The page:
Continuous integration is an aspect of the Agile software development principles referring to the way developers commit code to a shared repository several times a day. This way, disparate development teams can simultaneously build features and services. Then, continuous delivery builds upon the principles of continuous integration in order to allow developers to automate and improve their ability to release new services faster. Combined with continuous testing, CI/CD practices build a streamlined system for constantly building and deploying reliable software.
Infrastructure as code refers to the idea that IT infrastructure should be programmable and can be approached like any other type of code. Traditional manual configurations and other custom scripts are becoming less reliable as infrastructure becomes more customizable and agile. IaC allows teams to make fast, easy changes to software and the underlying infrastructure – all while helping teams maintain up-to-date infrastructure documentation. Leveraging IaC solutions such as AWS, GCP or Azure can allow DevOps teams to move faster and make changes without slowing development.
Configuration management is an integral part of DevOps because it allows teams to maintain records of development builds, track historical deployment data and simplify troubleshooting. Keeping track of this information is especially important in a world of CI/CD where teams are creating multiple software builds, deployments, revisions and versions on a daily basis.
Don’t forget to mention any specific experience with tools like Puppet, Ansible, SaltStack and Chef which are common DevOps industry tools for configuration management. It’s probably worth making a side note that tools don’t inherently create DevOps success, but the way you plan on using them within your team can be helpful.
Luckily for you, we’ve already written about many common DevOps misconceptions. But, doing your research to understand a number of shared beliefs in the DevOps industry can be extremely helpful when you walk into an interview. Firstly, DevOps isn’t a specific role or a tool – DevOps is an approach to IT operations and software development that focuses on collaboration, transparency and continuous improvement.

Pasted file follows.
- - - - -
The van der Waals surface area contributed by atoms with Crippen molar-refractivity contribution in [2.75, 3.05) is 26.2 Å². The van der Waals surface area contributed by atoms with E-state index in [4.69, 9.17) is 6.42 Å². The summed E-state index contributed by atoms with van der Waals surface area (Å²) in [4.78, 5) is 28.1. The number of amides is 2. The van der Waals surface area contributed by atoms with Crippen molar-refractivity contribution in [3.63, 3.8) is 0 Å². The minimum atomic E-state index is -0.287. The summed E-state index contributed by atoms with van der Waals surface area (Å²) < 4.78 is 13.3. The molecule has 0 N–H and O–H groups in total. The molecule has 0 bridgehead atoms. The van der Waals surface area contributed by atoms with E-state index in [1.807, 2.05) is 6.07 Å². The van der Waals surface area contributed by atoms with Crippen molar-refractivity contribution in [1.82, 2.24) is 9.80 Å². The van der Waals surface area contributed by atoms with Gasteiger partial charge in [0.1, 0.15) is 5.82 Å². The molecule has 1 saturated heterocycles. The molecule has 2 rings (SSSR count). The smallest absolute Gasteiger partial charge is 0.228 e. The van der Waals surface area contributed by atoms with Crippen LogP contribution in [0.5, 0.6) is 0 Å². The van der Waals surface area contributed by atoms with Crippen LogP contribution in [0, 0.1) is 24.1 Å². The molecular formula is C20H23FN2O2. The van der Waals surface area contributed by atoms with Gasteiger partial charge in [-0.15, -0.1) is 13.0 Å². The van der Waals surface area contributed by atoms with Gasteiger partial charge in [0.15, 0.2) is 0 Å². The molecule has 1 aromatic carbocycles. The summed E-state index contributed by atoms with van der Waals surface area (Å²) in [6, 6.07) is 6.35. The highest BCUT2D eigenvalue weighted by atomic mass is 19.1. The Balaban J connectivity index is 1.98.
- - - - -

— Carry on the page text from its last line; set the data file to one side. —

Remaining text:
You should also point out to an interviewer that DevOps isn’t a specific process that can be applied to every team. DevOps is customizable to any team – large or small – and allows for constant growth and improvement of people, processes and tooling.
The idea of taking accountability for the services you build and learning more about the way your code functions in production should be exciting to you. As DevOps adoption continues to increase, we’re hearing more about the way top-class engineering teams like Netflix or Amazon are using DevOps to scale and build robust software. Joining a DevOps-focused organization should be exciting because it allows a lot of room for experimentation and growth – both personally and professionally.
DevOps is a way to take the best parts of software development and combine them with techniques for maintaining these services in production. A DevOps culture deepens exposure for everyone to development and production – improving visibility and collaboration throughout the entire software delivery and incident management lifecycles. Leverage these DevOps interview questions and answers to go into your next interview, impress the hiring manager and join the awesome DevOps community.
Learn more in our recent eBook, Why DevOps Matters, and see how teams are building a culture of collaboration and transparency to deliver reliable software faster.